B&W JUNE: This Just In



+East Coast Cannabis Brings Rec to York County

Just over the New Hampshire line in Eliot, East Coast Cannabis was preparing its grand opening as Memorial Day approached, just waiting on a final stamp of approval. When that comes, their temporary retail storefront will be the southern-most adult rec shop in Maine, a placeholder for a much larger operation that will soon begin construction. 

When everything shakes out, said CEO Dana Brearly as part of a tour of the still-under-construction shop and 5,000-square-foot grow facility across the street, ECC will have a permanent retail location that fronts 15,000 square feet of grow operations. 

For this reporter, the walk-through of the grow facility and commercial kitchen (the virgin dark chocolate cubes were tasty) was a first in a recreational environment, and it’s clear regulations in this arena require considerable compliance activity, from the booties and hairnets we all had to don to the blue, bar-coded tags attached to every plant in the facility. 

Brearly: “Can you believe those are 50 cents each?” It could certainly add up. 

On this day, the “mothers” room was being allowed to flower, having produced their fair share of clones and at the end of their useful growing lives. Their trunks were the size of a fist. Across the hall, early clones get their start under LEDs, while down at the end, two doors open into high-pressure sodium-lit rooms with robust, flowering plants, all anchored in white cubes and fed via digitally responsive watering lines, tuned to each strain’s needs. 

It’s a slick operation (COO James Folan, off doing other things at that moment, leads the science) that culminates in a darkened drying room where plants hang in tiers, leaves still attached, and a trimming room where Brearly opens a vacuum-sealed bag filled with Mimosa, an air of citrus wafting out, like summer sunshine. The buds are tightly trimmed in small nuggets, the result of hand-trimming that can get through about a pound per day, per person. 

Waiting for an opening-day go-ahead, ECC has a ton dried flower piled up and ready to go, a conversion from five years of wholesale-only medical business. From the jump, they’ll be able to supply their retail operation almost exclusively with their own grow, and hope the larger grow facility will eventually supply three retail shops, with added spots in Kittery and Lebanon, doing their best to grab out-of-state business and relying heavily on the Maine brand — the current retail space is full of Maine trail books, lobster-claw bowls by local ceramic artist Matthew Leggett and Blue Moose Casting, even a Maine-shaped cribbage board.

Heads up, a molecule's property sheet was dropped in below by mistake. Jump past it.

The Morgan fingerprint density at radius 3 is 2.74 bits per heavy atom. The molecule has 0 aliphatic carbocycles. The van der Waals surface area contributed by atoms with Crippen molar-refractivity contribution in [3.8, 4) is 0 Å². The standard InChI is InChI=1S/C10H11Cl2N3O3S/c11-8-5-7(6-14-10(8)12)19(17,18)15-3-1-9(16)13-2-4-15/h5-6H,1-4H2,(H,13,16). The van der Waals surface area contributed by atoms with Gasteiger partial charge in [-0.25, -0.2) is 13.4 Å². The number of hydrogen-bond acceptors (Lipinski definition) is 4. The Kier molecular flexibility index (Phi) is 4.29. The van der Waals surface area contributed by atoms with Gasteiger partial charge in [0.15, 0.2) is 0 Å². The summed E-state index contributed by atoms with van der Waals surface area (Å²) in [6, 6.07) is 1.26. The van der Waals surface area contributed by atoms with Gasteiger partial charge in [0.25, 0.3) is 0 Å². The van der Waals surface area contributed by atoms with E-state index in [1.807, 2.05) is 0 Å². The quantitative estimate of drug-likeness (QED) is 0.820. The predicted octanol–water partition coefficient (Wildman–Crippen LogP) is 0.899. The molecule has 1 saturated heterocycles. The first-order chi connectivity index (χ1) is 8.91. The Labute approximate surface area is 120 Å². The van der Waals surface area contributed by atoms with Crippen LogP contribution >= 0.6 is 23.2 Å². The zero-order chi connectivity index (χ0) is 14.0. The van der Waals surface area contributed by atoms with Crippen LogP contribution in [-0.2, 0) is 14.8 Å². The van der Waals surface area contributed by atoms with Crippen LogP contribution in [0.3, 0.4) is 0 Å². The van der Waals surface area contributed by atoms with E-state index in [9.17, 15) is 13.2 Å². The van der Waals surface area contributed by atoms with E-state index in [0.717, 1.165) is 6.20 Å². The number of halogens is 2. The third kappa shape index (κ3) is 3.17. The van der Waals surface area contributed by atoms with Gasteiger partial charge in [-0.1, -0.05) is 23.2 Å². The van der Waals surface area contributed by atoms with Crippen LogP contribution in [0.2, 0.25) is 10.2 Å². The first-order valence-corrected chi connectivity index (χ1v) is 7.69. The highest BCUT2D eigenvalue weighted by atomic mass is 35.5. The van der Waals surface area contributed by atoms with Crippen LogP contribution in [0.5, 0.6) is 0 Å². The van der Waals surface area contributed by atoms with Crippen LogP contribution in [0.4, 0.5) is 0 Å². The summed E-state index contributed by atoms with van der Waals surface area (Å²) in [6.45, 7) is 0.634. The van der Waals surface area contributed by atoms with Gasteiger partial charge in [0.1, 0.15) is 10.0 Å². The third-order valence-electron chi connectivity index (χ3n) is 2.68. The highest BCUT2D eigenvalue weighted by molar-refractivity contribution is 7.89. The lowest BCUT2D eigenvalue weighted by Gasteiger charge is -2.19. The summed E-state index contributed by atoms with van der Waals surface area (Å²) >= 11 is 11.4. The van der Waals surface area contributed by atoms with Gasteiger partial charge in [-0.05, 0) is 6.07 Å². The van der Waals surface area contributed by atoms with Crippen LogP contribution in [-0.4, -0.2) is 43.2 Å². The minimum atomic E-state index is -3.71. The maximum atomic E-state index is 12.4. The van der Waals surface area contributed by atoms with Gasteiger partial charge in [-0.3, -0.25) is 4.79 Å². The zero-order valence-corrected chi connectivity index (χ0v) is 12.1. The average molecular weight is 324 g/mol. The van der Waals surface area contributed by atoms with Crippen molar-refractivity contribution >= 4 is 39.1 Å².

CFO Ryan Ward gives marketing head Rebecca Lever credit for that last one, showing off a space missing only the actual cannabis products. 

They are clearly eager to open, that final go-ahead due any day now, and for a new era in East Coast Cannabist to begin.


+A Shot with a Beer Back

As Maine’s effort to get its population vaccinated and back to enjoying summer continues, kudos to places like Cushnoc Brewing for stepping up and helping out. On June 4, the Augusta brewery held a vaccine clinic with Waldo County General Hospital, where attendees could grab themselves a Johnson & Johnson shot and be rewarded with a cold pint of their choice — after waiting 15 minutes to make sure everything’s well.

With the hospital just down the road, and looking to reach that younger demographic that has yet to fully embrace the vaccination effort, trying to grab folks on a Friday night looking for a pop after work just makes sense.


+Two New Breweries Open Downeast

While most of the heat is in cannabis at the moment, weed joints aren’t the only grand openings Maine is seeing right now. In Eastport, Horn Run Brewing opened in May, right on the water (does every Downeast town have a Water Street?), and in a classic brick building, built out for the brewery. Owned and operated by Jeff and Lisa Smith, they came out of the gate with a solid variety that includes a Belgian Whitbier with orange and coriander, a pair of IPAs, a red and a blueberry, even a pineapple-flavored hard seltzer. 

Not bad for week two. 

A bit farther down the road, Machias voters in May voted 51-18 to provide a community block development grant for Bad Little Brewing Company, a nano brewery and farm-to-table restaurant that will sit at 101 Court Street in the Clark Perry House. Owners Kathryn Toppan and Shawn Lent are both teachers in Southern Maine who’ve uprooted and decided to pursue a passion for brewing and cooking a bit farther north. 

Look for a tap room to open in August and full operations to begin in the fall. It’s a lot of work. Their building is on the historic register and may have good bones, but has been standing since 1868, and was purchased out of foreclosure.


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